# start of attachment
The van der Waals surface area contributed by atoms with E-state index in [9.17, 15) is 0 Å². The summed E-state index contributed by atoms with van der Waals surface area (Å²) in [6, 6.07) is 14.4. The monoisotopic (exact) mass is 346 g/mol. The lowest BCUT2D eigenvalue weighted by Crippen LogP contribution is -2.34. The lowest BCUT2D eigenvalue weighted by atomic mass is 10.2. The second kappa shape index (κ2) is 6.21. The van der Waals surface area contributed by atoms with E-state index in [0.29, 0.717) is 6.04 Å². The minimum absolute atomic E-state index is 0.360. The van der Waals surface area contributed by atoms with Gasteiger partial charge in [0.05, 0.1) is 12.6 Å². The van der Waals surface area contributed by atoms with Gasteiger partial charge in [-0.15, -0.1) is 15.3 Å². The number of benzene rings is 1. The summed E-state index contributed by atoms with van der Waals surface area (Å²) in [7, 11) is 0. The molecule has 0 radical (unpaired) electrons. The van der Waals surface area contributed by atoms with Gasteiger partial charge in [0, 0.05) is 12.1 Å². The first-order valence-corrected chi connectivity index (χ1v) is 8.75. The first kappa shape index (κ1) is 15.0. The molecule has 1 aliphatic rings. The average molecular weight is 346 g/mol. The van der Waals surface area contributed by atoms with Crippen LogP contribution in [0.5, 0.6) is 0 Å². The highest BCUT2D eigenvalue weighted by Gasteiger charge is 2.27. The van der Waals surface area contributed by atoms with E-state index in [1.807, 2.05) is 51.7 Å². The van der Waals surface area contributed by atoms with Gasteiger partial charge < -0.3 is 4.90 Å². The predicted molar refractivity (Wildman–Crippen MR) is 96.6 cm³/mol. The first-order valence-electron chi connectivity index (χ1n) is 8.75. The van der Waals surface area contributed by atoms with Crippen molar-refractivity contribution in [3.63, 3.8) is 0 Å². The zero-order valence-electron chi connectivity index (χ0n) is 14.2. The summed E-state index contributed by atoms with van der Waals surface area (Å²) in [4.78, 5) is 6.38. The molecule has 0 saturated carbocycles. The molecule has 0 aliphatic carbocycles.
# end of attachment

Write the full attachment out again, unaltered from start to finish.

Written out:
The van der Waals surface area contributed by atoms with E-state index in [9.17, 15) is 0 Å². The summed E-state index contributed by atoms with van der Waals surface area (Å²) in [6, 6.07) is 14.4. The monoisotopic (exact) mass is 346 g/mol. The lowest BCUT2D eigenvalue weighted by Crippen LogP contribution is -2.34. The lowest BCUT2D eigenvalue weighted by atomic mass is 10.2. The second kappa shape index (κ2) is 6.21. The van der Waals surface area contributed by atoms with E-state index in [0.29, 0.717) is 6.04 Å². The minimum absolute atomic E-state index is 0.360. The van der Waals surface area contributed by atoms with Gasteiger partial charge in [0.05, 0.1) is 12.6 Å². The van der Waals surface area contributed by atoms with Gasteiger partial charge in [-0.15, -0.1) is 15.3 Å². The number of benzene rings is 1. The summed E-state index contributed by atoms with van der Waals surface area (Å²) in [7, 11) is 0. The molecule has 0 radical (unpaired) electrons. The van der Waals surface area contributed by atoms with Gasteiger partial charge in [0, 0.05) is 12.1 Å². The first-order valence-corrected chi connectivity index (χ1v) is 8.75. The first kappa shape index (κ1) is 15.0. The molecule has 1 aliphatic rings. The average molecular weight is 346 g/mol. The van der Waals surface area contributed by atoms with Crippen LogP contribution in [0.5, 0.6) is 0 Å². The highest BCUT2D eigenvalue weighted by Gasteiger charge is 2.27. The van der Waals surface area contributed by atoms with E-state index in [1.807, 2.05) is 51.7 Å². The van der Waals surface area contributed by atoms with Gasteiger partial charge < -0.3 is 4.90 Å². The predicted molar refractivity (Wildman–Crippen MR) is 96.6 cm³/mol. The first-order valence-electron chi connectivity index (χ1n) is 8.75. The van der Waals surface area contributed by atoms with Crippen molar-refractivity contribution in [3.63, 3.8) is 0 Å². The zero-order valence-electron chi connectivity index (χ0n) is 14.2. The summed E-state index contributed by atoms with van der Waals surface area (Å²) in [4.78, 5) is 6.38. The molecule has 0 saturated carbocycles. The molecule has 0 aliphatic carbocycles.